Directing her was fluid and simple. She was fearless walking into the middle of a river and me asking her to float and not get swept away. I think because of everything that was happening in the city and because of the isolation that everybody was feeling, it was also a moment of healing for her. She loved being on the beach, being in the water, and being connected to nature in that way. That level of comfort, calm, and peace came across in her face as well. The feeling of oneness was necessary for the series: How does it feel to come back? Are you comfortable with that transition? Do you feel like you’re at home? Do you feel disappointment, sadness, mourning for your past life? Where are you? Her being so at peace and so serene is exactly how I imagined that transition, with a sense of knowing and a sense of oneness. She needed to be in that space for herself, and that came across in the way that I needed for the photographs.
The original thought of this series was not autobiographical. It was going to center what other people wanted to be remembered for and as. I had a list of interview questions and sent it out to certain folks for them to answer. I was going to choose the location where I photographed them and the natural elements that I would include based on their answers to interview questions. Then COVID hit, then the uprising here in Minneapolis, then the verdict for the Chauvin case. I wrote to everybody and explained that now was not the time. Especially because not everybody has the same relationship that I do with ideas of death. We were already dealing with so much real-life death and asking people to consider the end of their life and how they want to be remembered, was too much.”
AF: Is the chosen body of water important to the body of work, or could it have been any body of water?
JS: “I don’t think it could have been any body of water. It would have been nice if I lived near an ocean because that was conceptually what the dream was about. I’m originally from Los Angeles and I have memories of being in the ocean.
Given the circumstances, I thought, what can I accomplish? Can I have waves? Can the water feel like there’s movement and not stagnant? That’s why I chose the river over a lake, as there is more opportunity to get that feeling of flowing. We shot at the St. Croix River at Afton State Park.”
AF: Let’s talk about the specifics of the photographs. Are they digital or film photographs? What about your paper choice?
JS: “I shot this series on film, but then I didn’t have access to a darkroom at the time because of COVID. I still wanted to do the series, and there was an opportunity to work with a printer in a really intentional way.
We tested out different vellum and fiber papers. I knew that I wanted to layer them, but I didn’t know how different papers were going to interact because I don’t typically work with digital prints. I had to do a lot of testing and playing around to see what was going to come across the way that I wanted. Rather than collaging, I cut a line in the background image and then slip the figure into the background, so the smaller fiber print is slid into the archival cotton paper. If you flip them over, you would see a little corner of the fiber paper coming through on the back. It worked somatically with Eulogy because the whole concept is about passing through time; one image, literally passing through the other image.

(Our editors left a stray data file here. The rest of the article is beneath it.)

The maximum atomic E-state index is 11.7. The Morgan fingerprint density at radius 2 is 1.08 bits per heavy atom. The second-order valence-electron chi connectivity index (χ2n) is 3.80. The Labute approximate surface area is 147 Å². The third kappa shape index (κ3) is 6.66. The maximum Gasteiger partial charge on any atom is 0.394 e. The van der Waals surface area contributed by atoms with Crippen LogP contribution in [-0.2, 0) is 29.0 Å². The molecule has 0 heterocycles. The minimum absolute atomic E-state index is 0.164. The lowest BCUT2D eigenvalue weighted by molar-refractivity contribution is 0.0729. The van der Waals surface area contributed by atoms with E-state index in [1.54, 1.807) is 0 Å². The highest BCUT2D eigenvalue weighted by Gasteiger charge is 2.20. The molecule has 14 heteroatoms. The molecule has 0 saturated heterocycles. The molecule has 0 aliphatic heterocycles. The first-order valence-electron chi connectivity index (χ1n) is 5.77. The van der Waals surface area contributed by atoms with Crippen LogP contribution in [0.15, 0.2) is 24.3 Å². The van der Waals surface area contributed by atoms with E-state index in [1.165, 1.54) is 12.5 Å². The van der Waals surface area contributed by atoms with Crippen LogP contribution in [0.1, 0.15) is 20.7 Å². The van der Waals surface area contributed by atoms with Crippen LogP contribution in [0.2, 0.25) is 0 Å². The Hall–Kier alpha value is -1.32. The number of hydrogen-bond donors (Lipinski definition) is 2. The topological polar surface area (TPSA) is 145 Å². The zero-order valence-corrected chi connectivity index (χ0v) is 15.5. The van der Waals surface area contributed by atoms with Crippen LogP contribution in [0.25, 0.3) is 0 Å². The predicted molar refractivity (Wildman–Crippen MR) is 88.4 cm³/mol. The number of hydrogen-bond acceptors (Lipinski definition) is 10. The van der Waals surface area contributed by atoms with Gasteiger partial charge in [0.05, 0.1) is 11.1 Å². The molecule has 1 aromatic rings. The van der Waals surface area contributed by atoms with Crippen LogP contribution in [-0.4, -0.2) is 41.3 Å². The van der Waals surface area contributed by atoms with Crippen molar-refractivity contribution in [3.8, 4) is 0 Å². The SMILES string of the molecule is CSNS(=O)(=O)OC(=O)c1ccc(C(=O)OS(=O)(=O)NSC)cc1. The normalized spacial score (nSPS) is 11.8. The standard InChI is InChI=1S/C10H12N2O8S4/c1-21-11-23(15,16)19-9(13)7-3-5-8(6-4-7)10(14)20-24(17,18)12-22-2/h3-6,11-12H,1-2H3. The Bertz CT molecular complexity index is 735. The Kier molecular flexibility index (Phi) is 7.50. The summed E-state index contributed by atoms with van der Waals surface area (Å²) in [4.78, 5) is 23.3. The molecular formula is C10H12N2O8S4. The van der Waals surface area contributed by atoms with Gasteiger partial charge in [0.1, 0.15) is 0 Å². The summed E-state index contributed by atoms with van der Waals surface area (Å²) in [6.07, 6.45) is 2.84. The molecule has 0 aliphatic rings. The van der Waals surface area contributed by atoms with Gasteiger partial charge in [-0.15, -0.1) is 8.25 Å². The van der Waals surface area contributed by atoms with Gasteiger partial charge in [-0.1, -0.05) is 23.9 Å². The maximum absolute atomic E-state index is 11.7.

I wasn’t originally convinced about the fiber paper because I thought that the threads were too distracting. But, the fibers do call on these natural elements, oneness with nature and cycles of time. It is also depicting this in-between moment, and it makes sense that it’s a little bit murky, fuzzy, and not totally clear. It’s a transitional moment, so being sharp and fully clear was not necessary.“
AF: From my understanding, you didn’t necessarily know that you were working on your next show with those writings right away.
JS: “No, not at all. The thought that I did keep having was that I need to include more writing in my work. There is a piece that includes writing in vegetable oil and wood ash. “If the ocean were a coffin that I swam across, perhaps the fact that mattered most of all was…falling down a shaft” was the first phrase that I woke up and wrote down. I knew that would somehow become a piece, but I didn’t know what medium or material.
Up until two months before the show opened, I didn’t know what material to use. Ash became a big part of my life at that time. I was intensely reflecting on how Minneapolis had been burning just the year before, and we lived about a mile away from where the city was burning.
I embraced the idea of burning and ash. When I pass, I would like to be cremated. The body burning and remitting the remaining ashes back to the earth, writing the “if the ocean was a coffin” phrase, somehow made sense and encompassed all that was swirling around in my mind.“
Jovan C. Speller holds a B.F.A. in Fine Art Photography from Columbia College Chicago. Speller’s work has been exhibited at The Plains Art Museum, the Bockley Gallery, and Minneapolis College of Art and Design, with upcoming solo exhibitions at Engage Projects and the Minneapolis Institute of Art. She is a recipient of the McKnight Visual Artist Fellowship, a Next Step Fund Grant, the Jerome Emerging Artist Fellowship, and a Minnesota State Arts Board grant. She completed a residency at Second Shift Studio Space in St. Paul and was awarded the Carolyn Glasoe Bailey Foundation Minnesota Art Prize in 2021. Speller is represented by Aspect/Ratio Projects in Chicago. Her artwork, I Just Came Across the River, 2017, (2020.57) was acquired by the Minneapolis Institute of Art (Mia) in 2020.